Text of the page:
The volcanic eruption in Colombia’s Tolima department, Nov. 13, 1985, was not only a tragedy due to the immense death toll — it left 25,000 people dead and is South America’s deadliest ever volcano eruption and the second most deadly eruption of the 20th century — but also because the Colombian government had received a warning in September that the area should be evacuated due to the Nevada del Ruiz’s recent activity.
The United States Geological Survey explains that, “A visiting UN geologist advised the installation of monitoring equipment and the creation of a hazard map and evacuation plans. But Colombian scientists lacked the expertise, government support, and equipment necessary to effectively monitor the volcano and relay information to public authorities.”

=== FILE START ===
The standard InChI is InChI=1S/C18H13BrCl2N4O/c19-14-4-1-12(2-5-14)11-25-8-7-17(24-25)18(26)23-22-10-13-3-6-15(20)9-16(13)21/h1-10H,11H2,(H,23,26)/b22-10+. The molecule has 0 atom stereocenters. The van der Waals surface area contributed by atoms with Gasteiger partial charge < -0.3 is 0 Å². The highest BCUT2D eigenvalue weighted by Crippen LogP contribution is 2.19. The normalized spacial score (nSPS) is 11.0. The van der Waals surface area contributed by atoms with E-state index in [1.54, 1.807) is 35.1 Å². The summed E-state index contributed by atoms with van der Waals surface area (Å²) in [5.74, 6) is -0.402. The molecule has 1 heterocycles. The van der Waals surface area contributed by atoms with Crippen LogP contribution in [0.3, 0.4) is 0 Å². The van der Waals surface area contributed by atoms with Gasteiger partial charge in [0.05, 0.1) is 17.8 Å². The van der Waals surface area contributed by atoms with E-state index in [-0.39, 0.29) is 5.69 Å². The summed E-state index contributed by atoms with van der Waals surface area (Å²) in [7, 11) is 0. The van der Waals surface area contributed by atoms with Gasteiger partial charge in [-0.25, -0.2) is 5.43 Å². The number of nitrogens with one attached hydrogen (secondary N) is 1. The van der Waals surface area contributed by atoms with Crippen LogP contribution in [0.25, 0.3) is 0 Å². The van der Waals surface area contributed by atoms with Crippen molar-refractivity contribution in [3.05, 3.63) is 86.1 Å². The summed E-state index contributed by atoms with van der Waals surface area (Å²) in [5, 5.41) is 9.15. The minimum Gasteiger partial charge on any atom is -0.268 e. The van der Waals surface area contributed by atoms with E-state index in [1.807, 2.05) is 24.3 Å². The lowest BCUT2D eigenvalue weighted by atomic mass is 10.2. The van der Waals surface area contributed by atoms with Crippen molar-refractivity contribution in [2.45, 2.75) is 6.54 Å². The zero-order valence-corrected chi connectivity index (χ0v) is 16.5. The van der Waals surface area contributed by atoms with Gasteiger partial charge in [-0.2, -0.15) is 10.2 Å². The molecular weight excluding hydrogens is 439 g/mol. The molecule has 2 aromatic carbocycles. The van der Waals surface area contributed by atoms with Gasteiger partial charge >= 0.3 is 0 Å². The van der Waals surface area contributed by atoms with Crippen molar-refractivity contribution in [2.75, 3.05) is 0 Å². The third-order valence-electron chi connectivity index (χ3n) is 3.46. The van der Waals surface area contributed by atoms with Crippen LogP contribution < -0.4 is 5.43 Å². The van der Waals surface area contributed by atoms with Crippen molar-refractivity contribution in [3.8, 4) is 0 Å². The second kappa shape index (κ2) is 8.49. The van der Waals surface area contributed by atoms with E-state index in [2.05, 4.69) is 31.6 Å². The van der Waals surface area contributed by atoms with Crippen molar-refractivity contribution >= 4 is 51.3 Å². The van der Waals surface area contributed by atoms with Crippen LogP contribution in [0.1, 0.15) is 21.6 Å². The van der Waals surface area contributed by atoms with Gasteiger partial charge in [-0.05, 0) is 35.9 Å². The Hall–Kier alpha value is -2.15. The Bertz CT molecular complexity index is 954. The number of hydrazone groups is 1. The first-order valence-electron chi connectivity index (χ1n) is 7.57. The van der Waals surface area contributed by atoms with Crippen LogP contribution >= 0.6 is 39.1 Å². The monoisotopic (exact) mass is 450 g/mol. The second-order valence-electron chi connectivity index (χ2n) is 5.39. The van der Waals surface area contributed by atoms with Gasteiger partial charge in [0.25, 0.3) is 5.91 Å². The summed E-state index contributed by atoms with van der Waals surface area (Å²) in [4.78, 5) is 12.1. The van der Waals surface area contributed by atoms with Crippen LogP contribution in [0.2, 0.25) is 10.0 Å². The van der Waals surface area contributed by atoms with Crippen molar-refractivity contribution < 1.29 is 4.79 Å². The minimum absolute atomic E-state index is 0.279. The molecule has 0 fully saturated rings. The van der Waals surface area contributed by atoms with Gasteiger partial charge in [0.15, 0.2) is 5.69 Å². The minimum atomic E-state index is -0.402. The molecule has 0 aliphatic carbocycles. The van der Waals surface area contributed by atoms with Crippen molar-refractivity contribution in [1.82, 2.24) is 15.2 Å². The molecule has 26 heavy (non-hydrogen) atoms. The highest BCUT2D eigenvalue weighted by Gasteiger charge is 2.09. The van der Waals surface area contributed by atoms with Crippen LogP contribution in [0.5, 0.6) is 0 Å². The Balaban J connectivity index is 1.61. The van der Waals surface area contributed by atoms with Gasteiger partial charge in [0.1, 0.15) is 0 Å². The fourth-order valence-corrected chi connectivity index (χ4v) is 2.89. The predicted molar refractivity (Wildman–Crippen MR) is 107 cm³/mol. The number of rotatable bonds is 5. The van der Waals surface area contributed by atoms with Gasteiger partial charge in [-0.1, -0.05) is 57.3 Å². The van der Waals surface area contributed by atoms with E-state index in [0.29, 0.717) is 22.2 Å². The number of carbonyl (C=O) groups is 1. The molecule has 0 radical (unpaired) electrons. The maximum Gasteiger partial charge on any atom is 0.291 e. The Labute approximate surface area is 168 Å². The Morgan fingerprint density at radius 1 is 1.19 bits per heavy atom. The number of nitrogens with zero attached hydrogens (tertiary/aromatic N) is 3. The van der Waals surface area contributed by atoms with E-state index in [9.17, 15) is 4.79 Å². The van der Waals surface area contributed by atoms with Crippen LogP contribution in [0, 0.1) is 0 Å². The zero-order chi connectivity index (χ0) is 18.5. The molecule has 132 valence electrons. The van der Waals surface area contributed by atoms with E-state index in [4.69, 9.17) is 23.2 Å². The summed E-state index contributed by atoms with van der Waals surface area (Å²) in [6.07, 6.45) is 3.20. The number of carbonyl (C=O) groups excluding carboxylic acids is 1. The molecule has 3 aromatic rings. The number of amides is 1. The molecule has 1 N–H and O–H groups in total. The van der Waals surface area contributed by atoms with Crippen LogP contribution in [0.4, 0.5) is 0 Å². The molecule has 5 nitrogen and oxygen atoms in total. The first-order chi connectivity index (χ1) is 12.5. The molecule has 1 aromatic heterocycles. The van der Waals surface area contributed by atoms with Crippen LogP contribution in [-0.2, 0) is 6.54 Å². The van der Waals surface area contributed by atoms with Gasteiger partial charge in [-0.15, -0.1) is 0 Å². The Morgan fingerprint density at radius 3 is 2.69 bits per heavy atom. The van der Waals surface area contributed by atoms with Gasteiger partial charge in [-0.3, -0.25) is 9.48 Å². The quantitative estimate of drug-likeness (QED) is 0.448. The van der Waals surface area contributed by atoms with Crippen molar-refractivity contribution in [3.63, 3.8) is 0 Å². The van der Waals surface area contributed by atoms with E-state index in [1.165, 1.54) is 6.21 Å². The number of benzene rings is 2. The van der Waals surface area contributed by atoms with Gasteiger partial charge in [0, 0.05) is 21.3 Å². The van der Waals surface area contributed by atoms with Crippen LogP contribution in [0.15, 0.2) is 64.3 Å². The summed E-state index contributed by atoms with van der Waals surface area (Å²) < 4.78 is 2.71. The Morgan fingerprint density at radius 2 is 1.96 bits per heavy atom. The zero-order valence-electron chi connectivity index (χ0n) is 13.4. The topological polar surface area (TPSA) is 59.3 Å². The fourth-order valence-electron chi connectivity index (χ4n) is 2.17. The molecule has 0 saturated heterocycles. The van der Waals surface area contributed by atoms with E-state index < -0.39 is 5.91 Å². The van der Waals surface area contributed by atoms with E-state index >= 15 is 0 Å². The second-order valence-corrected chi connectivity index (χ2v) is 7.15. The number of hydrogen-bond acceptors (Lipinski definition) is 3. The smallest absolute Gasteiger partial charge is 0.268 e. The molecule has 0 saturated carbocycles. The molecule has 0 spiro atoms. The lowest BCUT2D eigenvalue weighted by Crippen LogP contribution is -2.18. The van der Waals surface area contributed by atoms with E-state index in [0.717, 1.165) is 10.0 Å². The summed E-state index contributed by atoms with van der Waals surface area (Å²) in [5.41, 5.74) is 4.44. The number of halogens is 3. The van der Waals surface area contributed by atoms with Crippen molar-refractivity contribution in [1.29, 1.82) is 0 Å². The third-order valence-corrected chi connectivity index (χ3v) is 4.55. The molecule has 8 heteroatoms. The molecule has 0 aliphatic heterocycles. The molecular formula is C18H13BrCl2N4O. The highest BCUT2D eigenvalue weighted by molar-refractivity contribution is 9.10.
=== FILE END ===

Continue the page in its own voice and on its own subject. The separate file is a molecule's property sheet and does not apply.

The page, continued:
The eruption caused massive mudflows to quickly eat up nearby towns, with Armero being the worst hit. Residents did not hear the volcano as there was a storm over the area, too, which also restricted communication once the danger was understood.
The USGS explains: “Nevado del Ruiz is a stratovolcano, akin to Washington's Mount St. Helens, topped by glaciers, rising 5,389 m (17,784 ft) above sea level. Such volcanoes are especially dangerous, because heat from the eruptions melts the ice to create lahars, or mudflows of volcanic debris. These are not slow, cumbersome mudflows, but fast, deep, and destructive walls of debris and water.